Principles of emergency medicine, including triage, resuscitation and stabilization, pre-hospital care, and emergency procedures are presented in a variety of venues, including didactic sessions and special projects. Special attention is paid to the timing of educational experiences to ensure that residents can fully benefit from clinical opportunities while assuming greater autonomy in patient care.
During the 3-year residency, emergency medicine residents will participate in 5 or more hours per week of planned classroom instruction. Residents are excused from department or rotational responsibilities whenever possible.
View Block Curriculum
Throughout the 3-year residency, special care is taken to allow adequate time for individual scholarly pursuits, family life and community involvement:
- Clinical assignments average less than 45 hours per week.
- Shifts are not scheduled longer than 9 hours.
- Night shifts are scheduled in short blocks of 4-5 shifts in a row at most.
Conferences, Grand Rounds & Research
Conferences are frequently case-oriented, Socratic sessions. All ED residents participate in the ED residency run Continuous Quality Improvement committee and lecture series.
The department also sponsors Journal Club, Morbidity and Mortality Conference, Grand Rounds, Core Content, and Simulated Case Management Conferences. In addition, each resident is required to participate in special projects including detailed literature reviews and the design of clinical research projects. Residents are given the opportunity to attend and often present a research project at one or more of the national specialty research meetings.
We have a very robust and active simulation program with an accredited simulation center at the hospital. Each resident is involved in several simulation scenarios every year.
Following a one-month orientation during which residents become familiar with departmental personnel and procedures, PG1 residents begin a year-long rotation through the following specialties: emergency medicine, medical intensive care, trauma, pediatrics, radiology, orthopedics, obstetrics and gynecology, anesthesiology, ophthalmology, and EMS. In the ED, PGY1 residents do 20 shifts a block.
- Emergency Medicine Orientation (4 wks)
- Emergency Medicine (12 wks)
- Medical Intensive Care Unit (4 wks)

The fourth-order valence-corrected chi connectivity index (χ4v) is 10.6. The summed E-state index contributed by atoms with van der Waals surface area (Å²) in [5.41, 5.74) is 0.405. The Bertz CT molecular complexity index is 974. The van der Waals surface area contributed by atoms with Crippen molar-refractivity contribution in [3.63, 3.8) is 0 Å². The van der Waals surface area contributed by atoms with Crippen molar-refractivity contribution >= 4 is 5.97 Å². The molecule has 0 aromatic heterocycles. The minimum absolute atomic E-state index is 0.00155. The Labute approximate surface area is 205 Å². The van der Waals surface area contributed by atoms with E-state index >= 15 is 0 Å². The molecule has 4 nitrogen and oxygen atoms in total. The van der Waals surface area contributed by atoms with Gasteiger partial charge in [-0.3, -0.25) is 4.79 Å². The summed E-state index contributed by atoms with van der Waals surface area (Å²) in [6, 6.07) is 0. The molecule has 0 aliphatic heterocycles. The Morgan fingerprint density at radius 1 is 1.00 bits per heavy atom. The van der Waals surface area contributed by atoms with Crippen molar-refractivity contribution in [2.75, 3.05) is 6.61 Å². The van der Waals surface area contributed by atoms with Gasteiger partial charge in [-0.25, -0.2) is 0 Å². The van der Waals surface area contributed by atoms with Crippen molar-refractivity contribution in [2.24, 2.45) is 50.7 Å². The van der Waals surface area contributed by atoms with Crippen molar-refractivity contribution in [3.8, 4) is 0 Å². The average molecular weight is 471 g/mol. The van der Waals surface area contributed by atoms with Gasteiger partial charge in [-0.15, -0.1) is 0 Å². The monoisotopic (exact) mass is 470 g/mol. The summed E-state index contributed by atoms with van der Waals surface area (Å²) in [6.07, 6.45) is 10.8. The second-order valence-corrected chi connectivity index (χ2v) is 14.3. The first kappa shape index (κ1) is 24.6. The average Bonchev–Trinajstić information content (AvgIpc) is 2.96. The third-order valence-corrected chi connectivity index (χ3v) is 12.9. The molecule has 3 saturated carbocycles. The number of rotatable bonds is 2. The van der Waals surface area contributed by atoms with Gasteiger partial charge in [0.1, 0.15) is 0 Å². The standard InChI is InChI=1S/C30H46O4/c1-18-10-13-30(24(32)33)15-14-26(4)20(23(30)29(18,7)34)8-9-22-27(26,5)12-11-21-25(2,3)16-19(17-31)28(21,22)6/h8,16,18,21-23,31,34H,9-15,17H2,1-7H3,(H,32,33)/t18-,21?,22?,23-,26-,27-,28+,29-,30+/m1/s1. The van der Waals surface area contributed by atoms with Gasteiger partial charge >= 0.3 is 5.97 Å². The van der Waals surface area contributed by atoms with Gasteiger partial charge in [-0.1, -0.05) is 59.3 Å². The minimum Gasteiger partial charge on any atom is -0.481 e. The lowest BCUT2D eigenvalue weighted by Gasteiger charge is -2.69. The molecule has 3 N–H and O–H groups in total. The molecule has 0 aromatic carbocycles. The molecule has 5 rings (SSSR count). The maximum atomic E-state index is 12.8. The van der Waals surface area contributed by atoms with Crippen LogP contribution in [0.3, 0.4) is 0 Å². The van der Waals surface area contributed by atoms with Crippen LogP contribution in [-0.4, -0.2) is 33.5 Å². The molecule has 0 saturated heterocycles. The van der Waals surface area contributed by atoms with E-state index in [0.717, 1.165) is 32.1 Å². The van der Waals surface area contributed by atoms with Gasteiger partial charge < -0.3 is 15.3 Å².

- Cardiology Critical Care Unit (4 wks)
- Anesthesiology (4 wks)
- Pediatrics/Pediatric EM (8wks)
- Obstetrics & Gynecology (2 wks)
- Ortho/Ultrasound (4 wks)
- Trauma (4 wks)
- Optho/EMS (4 wks)
- Vacation (4 wks)
The second year of residency training includes specialty training in pediatric intensive care and surgical intensive care. Also, an elective is included to allow the resident to tailor their education to their needs. Progressive responsibilities in the emergency department are gained as the residents develop and improve their skills. Upper level EM residents manage all airways, direct major resuscitations, and perform invasive procedures. In the ED, PGY2 residents do 19 shifts per block.
- Emergency Medicine/Pedi Emergency Medicine (36 wks)
- Pediatric Intensive Care Unit (4 wks)
- Surgical Intensive Care Unit (4 wks)
- Elective (4wks)
- Vacation (4 wks)
Residents spend the majority of year three in emergency medicine. There is a one month local community EM rotation and one month of elective where international experiences are readily available. On an alternating basis, senior residents are designated as "trauma resident" with leadership participation in the initial management of all trauma patients. Senior residents are increasingly exposed to the administrative aspects of the EM department allowing for the opportunity to develop their leadership skills. In the ED, PGY 3 resident do 18 shifts per block.
- Emergency Medicine/Pedi Emergency Medicine (40 wks)
- Community Emergency Medicine (4 wks)
- Elective (4 wks)
- Vacation (4 wks)